Klezmer Classic

One evening sixteen years ago, not long after Irena Urbanska began performing Jewish songs in Kazimierz, the phone rang:

“It was an old friend of my parents, and she said: ‘Irenka, did you know just how many Jews your father saved during the war?’ And I knew nothing at all about it.”

The queen of Krakow’s Klezmer scene grew up in the south-eastern city of Przemysl. As it turned out, her father, Wladyslaw Sokolowicz, a composer and longtime organist at the Cathedral, had used his connections at the Curia to obtain Roman Catholic birth certificates, with which he created false identities for Jewish children.

“There were many Jewish children hidden in the house opposite – in cellars, in attics. One girl I remember very well, Marysia, she was my playmate, but I had no idea that she was Jewish. I found out later from several people what my father had done. But he never spoke about it, as he didn’t do it for glory or money. That?s why he never made a fuss about the Yad Vashem Institute for the Righteous.”

She does not mention as much, but had the scam been revealed, her father – along with herself and her six siblings – could have been summarily executed by the Germans, a punishment that was meted out to several families in the region.

Urbanska began performing Jewish music relatively late in her career. For many years she was a soloist with the classical Krakow Radio Orchestra and Choir, touring Italy, Germany, France and elsewhere. However, Klezmer always seemed a natural step:

“Przemysl was a typical city in the east with long-established Jewish and Ukrainian communities. My parents had many Jewish friends. Music was played in the house from dawn to dusk. Those were the days before televisions, and music was our main form of entertainment. My nanny Karola used to sing me the Jewish song ‘Rebecca,’ but it always made me cry, and in the end my mother had to stop her singing it!”

During those last years in Przemysl before the war, another budding musician was already performing with one of the city’s Klezmer orchestras. Leslaw Lic was a child prodigy, and fifty years later he would join forces with Urbanska to help bring Klezmer back to Krakow. Not long after they began performing together, he stole Spielberg’s heart when the director was in town filming Schindler’s List. Lic briefly appears in the film, tooting on his beloved clarinet.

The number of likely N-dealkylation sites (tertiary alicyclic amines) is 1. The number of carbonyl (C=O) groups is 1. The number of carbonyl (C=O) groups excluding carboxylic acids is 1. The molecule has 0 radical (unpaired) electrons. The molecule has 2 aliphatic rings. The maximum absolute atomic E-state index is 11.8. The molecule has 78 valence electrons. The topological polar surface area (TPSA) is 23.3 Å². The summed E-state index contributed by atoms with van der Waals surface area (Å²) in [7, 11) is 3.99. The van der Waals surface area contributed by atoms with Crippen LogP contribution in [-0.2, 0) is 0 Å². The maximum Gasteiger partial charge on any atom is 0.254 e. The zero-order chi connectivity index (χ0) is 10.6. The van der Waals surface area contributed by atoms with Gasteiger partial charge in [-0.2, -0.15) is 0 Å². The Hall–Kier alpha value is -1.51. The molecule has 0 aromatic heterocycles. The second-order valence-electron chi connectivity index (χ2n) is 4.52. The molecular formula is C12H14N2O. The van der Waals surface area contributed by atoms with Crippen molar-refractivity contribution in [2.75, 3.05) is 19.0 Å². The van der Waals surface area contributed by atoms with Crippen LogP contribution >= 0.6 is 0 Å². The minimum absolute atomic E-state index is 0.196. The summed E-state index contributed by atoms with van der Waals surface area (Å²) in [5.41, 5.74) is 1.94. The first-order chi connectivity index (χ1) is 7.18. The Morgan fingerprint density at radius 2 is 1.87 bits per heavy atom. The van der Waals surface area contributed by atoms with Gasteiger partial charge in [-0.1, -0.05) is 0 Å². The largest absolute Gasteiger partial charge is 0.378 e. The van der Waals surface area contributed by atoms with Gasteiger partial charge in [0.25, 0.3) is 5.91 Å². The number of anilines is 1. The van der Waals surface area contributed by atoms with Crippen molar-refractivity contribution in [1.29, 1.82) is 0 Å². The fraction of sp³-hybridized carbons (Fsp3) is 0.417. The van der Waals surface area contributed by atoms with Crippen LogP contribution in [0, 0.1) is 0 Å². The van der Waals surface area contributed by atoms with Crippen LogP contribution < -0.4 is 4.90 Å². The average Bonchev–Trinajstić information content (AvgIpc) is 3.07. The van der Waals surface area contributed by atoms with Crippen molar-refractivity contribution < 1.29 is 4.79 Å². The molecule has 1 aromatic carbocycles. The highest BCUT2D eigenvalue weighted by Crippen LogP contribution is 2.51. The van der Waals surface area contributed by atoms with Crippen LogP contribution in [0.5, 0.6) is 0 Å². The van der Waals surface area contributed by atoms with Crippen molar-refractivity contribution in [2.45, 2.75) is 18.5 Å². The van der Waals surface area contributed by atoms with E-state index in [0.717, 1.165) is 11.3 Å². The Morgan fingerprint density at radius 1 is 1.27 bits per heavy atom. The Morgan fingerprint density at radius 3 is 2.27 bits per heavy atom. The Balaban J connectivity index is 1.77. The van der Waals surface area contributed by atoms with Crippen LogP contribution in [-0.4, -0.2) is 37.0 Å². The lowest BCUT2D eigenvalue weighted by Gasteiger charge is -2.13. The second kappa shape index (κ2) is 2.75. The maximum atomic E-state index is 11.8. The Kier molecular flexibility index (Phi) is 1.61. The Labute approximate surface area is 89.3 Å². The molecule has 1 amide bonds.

Last month saw the release of Irena Urbanska’s eighth studio album, Jewish Wedding. Her voice is as disarming as ever, complemented by Lic’s exuberant clarinet playing. Longtime collaborators Roman Slazyk and Jacek Holubowski, both renowned jazz improvisers in their own right, provide virtuoso turns on the double bass and accordion.

Although now eight albums down the line, Urbanska’s eyes still light up when she recalls her first forages in libraries for old Jewish songs:

“This is a kind of music that is hard to be lukewarm about. Either you can’t stand it, or you become enchanted. I belong very much to the second!” she enthuses.

Klezmer music has enjoyed an extraordinary renaissance in Krakow over the last decade. Groups such as Kroke (two of whom performed with Urbanska during the early 90s) and The Cracow Klezmer Band are in demand at festivals across the globe. Irena Urbanska and her ensemble are regularly invited to play abroad, be it Canada, Germany, Israel or elsewhere. Gratifyingly, reactions from Jewish listeners have been resoundingly positive, in spite of the singer’s initial worries about singing in Yiddish.

“Jews made such a strong contribution to Polish culture – in many respects they co-created it – one cannot forget or discard such heritage. It should be cultivated,” she affirms.

Irena Urbanska and Klezmers perform several nights a week at Ariel, ul. Szeroka 18, Kazimierz. Jewish Wedding has just been released.

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